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Inspection carried out on 23 November 2017

During a routine inspection

We carried out an unannounced comprehensive inspection of Winnett Cottage on 23 November 2017. Winnett Cottage is a ‘care home’. People in care homes receive accommodation and nursing or personal care as single package under one contractual agreement. CQC regulates both the premises and the care provided, and both were looked at during this inspection.

We previously carried out a comprehensive inspection at Winnett Cottage on 11and 16 December 2015 and we found breaches of regulations 09, 13, 16 and 17 of the Health and Social Care Act 2008 (Regulated Activities) Regulations 2014. We also identified a breach of Regulation 18 of the Care Quality Commission Registration Regulations 2009. The provider submitted an action plan that told us they would meet the minimum requirements by 29 April 2016. We carried out an unannounced focused inspection at Winnett Cottage on 26 May 2016 and found improvements had been made.

At this inspection we found that further improvements had been made and the provider was meeting the required standards.

Winnett Cottage is registered to provide residential care for up 12 people living with mental health needs. At the time of our inspection seven people were living at Winnett Cottage.

The home had a manager in post who was in the process of registering at the time of the inspection. A registered manager is a person who has registered with the Care Quality Commission (CQC) to manage the service. Like registered providers, they are 'registered persons'. Registered persons have legal responsibility for meeting the requirements in the Health and Social Care Act 2008 and associated Regulations about how the service is run. We received information shortly after the inspection that the manager had been registered with CQC.

People felt safe living in the home and told us they regularly discussed with staff their needs and how to keep safe.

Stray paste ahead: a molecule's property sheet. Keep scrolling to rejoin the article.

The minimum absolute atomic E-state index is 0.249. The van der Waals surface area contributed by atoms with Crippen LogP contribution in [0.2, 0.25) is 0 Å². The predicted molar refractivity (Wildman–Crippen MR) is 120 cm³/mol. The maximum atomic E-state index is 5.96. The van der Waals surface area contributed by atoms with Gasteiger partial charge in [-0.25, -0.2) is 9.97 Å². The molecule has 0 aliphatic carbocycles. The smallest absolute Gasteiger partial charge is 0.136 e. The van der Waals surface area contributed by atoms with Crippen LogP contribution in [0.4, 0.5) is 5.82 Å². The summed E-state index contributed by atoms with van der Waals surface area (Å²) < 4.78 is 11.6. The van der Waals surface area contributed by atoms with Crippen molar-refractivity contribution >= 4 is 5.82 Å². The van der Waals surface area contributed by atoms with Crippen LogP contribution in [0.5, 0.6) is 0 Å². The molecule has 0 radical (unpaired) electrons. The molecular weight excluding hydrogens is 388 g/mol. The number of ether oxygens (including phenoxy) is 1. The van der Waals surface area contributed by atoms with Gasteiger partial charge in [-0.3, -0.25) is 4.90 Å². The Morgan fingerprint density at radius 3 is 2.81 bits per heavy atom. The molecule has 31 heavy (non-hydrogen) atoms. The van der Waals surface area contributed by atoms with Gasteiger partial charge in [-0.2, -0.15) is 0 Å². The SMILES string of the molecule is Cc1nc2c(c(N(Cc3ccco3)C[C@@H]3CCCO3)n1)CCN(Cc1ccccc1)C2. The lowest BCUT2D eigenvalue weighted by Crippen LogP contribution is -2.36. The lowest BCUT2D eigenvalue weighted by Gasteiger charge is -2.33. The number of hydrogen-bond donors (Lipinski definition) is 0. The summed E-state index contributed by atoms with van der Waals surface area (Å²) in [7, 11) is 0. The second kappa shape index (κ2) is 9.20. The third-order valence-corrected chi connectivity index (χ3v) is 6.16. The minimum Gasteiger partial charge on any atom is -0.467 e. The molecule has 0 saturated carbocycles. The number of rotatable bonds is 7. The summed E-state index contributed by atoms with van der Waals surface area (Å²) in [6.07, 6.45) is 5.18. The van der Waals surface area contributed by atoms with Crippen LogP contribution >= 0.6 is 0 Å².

Staff received training and appropriate support from the managers to carry out their roles effectively.

Risk to people`s wellbeing were identified, regularly discussed with people and measures to mitigate the risks were regularly reviewed to ensure they were still effective.

People`s medicines were managed safely by well trained staff who had their competencies assessed. Where people were able they were supported to manage their medicines.

The provider had policies and procedures in place to protect people from the risk of infections and staff adhered to these.

There were enough staff employed through robust procedures to meet people`s needs effectively.

People were involved in planning their care and support, signed their own care plans and consented to the support they received.

People were involved in duties around the home like cleaning, laundry, cooking meals. Some people were working towards achieving their goals of moving to less supported care services.

People had opportunities to pursue their hobbies, interests and socialise in-house and in the community.

People`s feedback about the service they received was regularly sought and they felt they could voice their opinions in meetings and one to one conversations they had with staff.

People and staff were positive about the management of the service. There were systems in place to ensure the quality of the service was monitored and improved if the need was identified.

Inspection carried out on 26 May 2016

During an inspection to make sure that the improvements required had been made

We carried out an unannounced comprehensive inspection of Winnett Cottage on 11 and 16 December 2015. At this inspection we found breaches of regulations 09, 13, 16 and 17 of the Health and Social Care Act 2008 (Regulated Activities) Regulations 2014. We also identified a breach of Regulation 18 of the Care Quality Commission Registration Regulations 2009. The provider submitted an action plan that told us they would meet the minimum requirements by 29 April 2016.

We carried out an unannounced focused inspection of Winnett Cottage on 26 May 2016 and found improvements had been made.

This report only covers our findings in relation to these topics. You can read the report from our last comprehensive inspection, by selecting the 'all reports' link for Winnett Cottage on our website at www.cqc.org.uk.

Winnett Cottage is registered to provide residential care for up twelve people living with mental health needs. At the time of our inspection ten people were living at Winnett Cottage.

The home did not have a registered manager in post, however at the time of the inspection they had begun the registration process. A registered manager is a person who has registered with the Care Quality Commission (CQC) to manage the service. Like registered providers, they are 'registered persons'. Registered persons have legal responsibility for meeting the requirements in the Health and Social Care Act 2008 and associated Regulations about how the service is run.

We found that the manager had reviewed and investigated all incidents and accidents to keep people safe from the risk of harm or abuse. Risk assessments had been developed to positively manage risks to people.

Staff were aware of people’s individual needs and how to respond to these. People felt listened to, and felt the changes made to their care planning was an improvement.